One of the ironies of conspiracy theories that develop over how people view others with whom they are supposed to have relationships with is you can have all the "facts" but you can spin just about any set of facts into a narrative theory with the notion that you've "proven" it. In other words, bad judgment and mixed motives can make the impossible seem true.

A person stirring up the right things at the wrong time can create a division just about anywhere.

(You can read Conspiracy Theories part 1 here)

*This post simply reflects some devotional notes from a Bible study I did a few years back*

Monday, November 28, 2011

On Conspiracy Theories

Here's a good little video from the NY Times on the "Umbrella Man" in Kennedy Assassination.

(here's the wikipedia page on the "Umbrella Man") 

What struck me is that I have seen this kind of conspiracy thinking happen in the church in a number of contexts. Someone witnesses something and they are so sure that the motives "must" be sinister. It is so "obvious" what kind of other explanation could there be.

But when someone does a little bit of digging, goes to the source, asks the person what is going on--suddenly a reasonable and sane explanation comes to light. Often times, the explanation can be a bit silly--as in the Umbrella Man case. 

But upon investigating and actually talking to the other individuals the situation resolves itself. In fact, there really was never a "situation" except for the person who had all the "evidence" to make one.

It can ruin people's lives, ministries and relationships. There must be a spirit of trust, but people constructing conspiracy theories so convinced of 'the facts' can actually destroy things particularly when they are certain they can prove the sinister motives of an individual.

I believe this is why Scripture says: "The one who states his case first seems right, until the other comes and examines him. (Proverbs 18:17)"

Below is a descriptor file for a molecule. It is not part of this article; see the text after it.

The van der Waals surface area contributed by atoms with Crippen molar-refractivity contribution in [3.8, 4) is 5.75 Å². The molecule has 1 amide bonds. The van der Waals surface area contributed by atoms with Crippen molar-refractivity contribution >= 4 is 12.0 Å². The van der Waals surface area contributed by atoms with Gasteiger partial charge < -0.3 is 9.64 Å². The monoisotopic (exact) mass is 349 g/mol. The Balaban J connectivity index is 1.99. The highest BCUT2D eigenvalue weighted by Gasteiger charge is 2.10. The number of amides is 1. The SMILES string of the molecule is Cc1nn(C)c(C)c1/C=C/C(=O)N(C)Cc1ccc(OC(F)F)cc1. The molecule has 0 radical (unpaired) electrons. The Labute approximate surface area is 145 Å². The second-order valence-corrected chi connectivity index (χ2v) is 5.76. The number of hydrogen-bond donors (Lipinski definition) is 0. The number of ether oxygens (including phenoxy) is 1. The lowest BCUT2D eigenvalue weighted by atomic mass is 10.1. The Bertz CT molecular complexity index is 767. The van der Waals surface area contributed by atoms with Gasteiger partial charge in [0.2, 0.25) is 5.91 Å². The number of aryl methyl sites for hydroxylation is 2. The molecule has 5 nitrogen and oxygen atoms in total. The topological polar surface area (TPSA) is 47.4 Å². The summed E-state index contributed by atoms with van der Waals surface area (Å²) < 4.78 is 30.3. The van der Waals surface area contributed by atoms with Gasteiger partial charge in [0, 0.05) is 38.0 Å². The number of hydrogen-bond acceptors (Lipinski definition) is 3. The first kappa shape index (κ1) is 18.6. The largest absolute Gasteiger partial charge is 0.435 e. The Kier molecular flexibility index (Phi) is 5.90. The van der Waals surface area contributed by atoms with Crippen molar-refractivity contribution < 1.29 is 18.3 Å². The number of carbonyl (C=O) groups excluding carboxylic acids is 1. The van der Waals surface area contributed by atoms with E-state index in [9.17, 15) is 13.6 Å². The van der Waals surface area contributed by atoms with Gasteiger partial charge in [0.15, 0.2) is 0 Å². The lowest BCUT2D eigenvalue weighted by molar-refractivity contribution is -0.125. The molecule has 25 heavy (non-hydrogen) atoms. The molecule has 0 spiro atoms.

Don't assume the person to speak first is in the right--especially when no one else has come along to examine things or offer plausible alternative explanations.

(go to part 2 here)

Friday, November 18, 2011

Diagram of Christ's Two Natures & Two States

In theology it is important to distinguish between Christ's two natures and his two states.

Jesus Christ's two natures relate to his deity and his humanity. He has a divine nature: He is eternally God. He takes on a human nature: he becomes truly man. He becomes truly man without ceasing to be truly God. To use the word nature we mean: Jesus has all the attributes of what it means to be a particularly being (that's my quick crass non-techinical definition). Anything basic and foundational to what it means to be God is something that can be described of Jesus.

So... Jesus has all the attributes of what it means to be God. Anything that can be predicated of the divine is a statement that can be made of Jesus. So for example, God is omniscient and so Jesus is omniscient. In the Bible, the Lord God has the name "I AM WHO I AM" --in John's Gospel Jesus is shown to be the "I AM". In the book of Revelation Jesus is the "Alpha and Omega--Beginning and End"--harking back to Old Testament descriptions of God. We could go on here but this should suffice.